MR: So there’s a big step change that’s where the step change happens between this defensive engagement and then dialogic engagement, there’s a real one… It suddenly it becomes more proactive, it becomes actually… Stop a second. Let’s really… I’m now really interested, let’s get together, let’s learn, there’s stuff to be learned and shared here, let’s share some of that information and let’s actually, in many cases, share decision-making, in other words, what are we going to do about this? Let’s decide. And we’re doing quite a lot of research, and how do you create spaces in… So I don’t just mean physical spaces, I mean spaces inside organizations where those sorts of conversations happen. Because those are the conversations that get squeezed out in our busy-ness and our seeking to kind of get to the solution really, really quickly. So that’s kind of around dialogue.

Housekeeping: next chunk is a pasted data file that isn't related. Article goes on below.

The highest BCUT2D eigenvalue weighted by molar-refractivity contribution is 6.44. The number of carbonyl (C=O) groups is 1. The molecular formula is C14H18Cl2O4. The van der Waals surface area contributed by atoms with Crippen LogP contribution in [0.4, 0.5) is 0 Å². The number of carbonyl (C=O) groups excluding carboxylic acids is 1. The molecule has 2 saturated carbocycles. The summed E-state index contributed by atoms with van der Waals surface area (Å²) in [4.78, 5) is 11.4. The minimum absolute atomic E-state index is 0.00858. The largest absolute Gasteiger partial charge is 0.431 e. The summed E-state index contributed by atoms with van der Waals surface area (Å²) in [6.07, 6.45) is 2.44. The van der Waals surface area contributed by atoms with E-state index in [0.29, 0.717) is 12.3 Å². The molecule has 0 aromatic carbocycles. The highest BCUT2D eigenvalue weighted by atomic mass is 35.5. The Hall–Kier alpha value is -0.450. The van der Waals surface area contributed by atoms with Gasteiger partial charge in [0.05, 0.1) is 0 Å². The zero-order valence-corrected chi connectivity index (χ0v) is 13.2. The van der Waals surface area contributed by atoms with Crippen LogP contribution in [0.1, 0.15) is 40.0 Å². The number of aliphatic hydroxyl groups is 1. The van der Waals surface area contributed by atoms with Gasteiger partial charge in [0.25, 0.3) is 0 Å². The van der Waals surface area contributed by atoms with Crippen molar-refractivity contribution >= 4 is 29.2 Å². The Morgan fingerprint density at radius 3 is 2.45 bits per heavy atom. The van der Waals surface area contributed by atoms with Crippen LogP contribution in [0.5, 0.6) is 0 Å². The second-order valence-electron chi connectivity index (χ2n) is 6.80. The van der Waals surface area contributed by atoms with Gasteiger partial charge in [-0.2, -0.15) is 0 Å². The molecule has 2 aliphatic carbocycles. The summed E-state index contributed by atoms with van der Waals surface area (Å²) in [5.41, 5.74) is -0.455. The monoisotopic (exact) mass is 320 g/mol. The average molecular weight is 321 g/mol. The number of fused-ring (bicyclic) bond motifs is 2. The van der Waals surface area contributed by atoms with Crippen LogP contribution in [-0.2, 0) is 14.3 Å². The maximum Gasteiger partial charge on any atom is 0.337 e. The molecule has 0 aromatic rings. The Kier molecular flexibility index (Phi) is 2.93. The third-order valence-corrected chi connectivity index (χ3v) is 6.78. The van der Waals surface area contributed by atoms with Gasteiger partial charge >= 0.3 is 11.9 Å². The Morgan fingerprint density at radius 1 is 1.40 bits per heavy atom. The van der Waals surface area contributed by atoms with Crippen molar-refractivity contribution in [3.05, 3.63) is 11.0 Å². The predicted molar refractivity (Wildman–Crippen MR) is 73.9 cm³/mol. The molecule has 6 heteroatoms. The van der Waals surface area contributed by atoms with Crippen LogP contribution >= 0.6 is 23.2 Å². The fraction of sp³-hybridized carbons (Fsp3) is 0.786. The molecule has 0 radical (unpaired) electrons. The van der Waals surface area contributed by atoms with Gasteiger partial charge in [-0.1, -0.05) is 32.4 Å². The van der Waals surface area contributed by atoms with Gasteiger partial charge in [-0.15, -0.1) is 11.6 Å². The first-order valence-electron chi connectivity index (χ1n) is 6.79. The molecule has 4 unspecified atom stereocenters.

BB: I love that. And the last one, how does that lead to stimulating activism? This is a big one. “Let’s be the activist.” Now, when you say that…

MR: Yeah.

BB: I think of Ben & Jerry’s, who y’all mentioned in the article. But is there something that’s not as Ben & Jerry’s as Ben & Jerry’s? Are there any examples? I mean Patagonia… Who else?

MR: Those two are the poster organizations for stimulating activism, and we come across kind of teams or particular individuals that are stimulating activism, but those two are the ones that often come to mind, and this is where their identity, the organizational identity and the identity of people in leadership roles, is as activists, it’s sort of proudly worn and they show it by what’s going on in their organization, so they’re promoting activists, they’re recruiting activists, they’re keeping activists. And as we put in the article, they’re sometimes paying the bail for activists, and it’s not that we’re saying with the taxonomy that you’re supposed to get…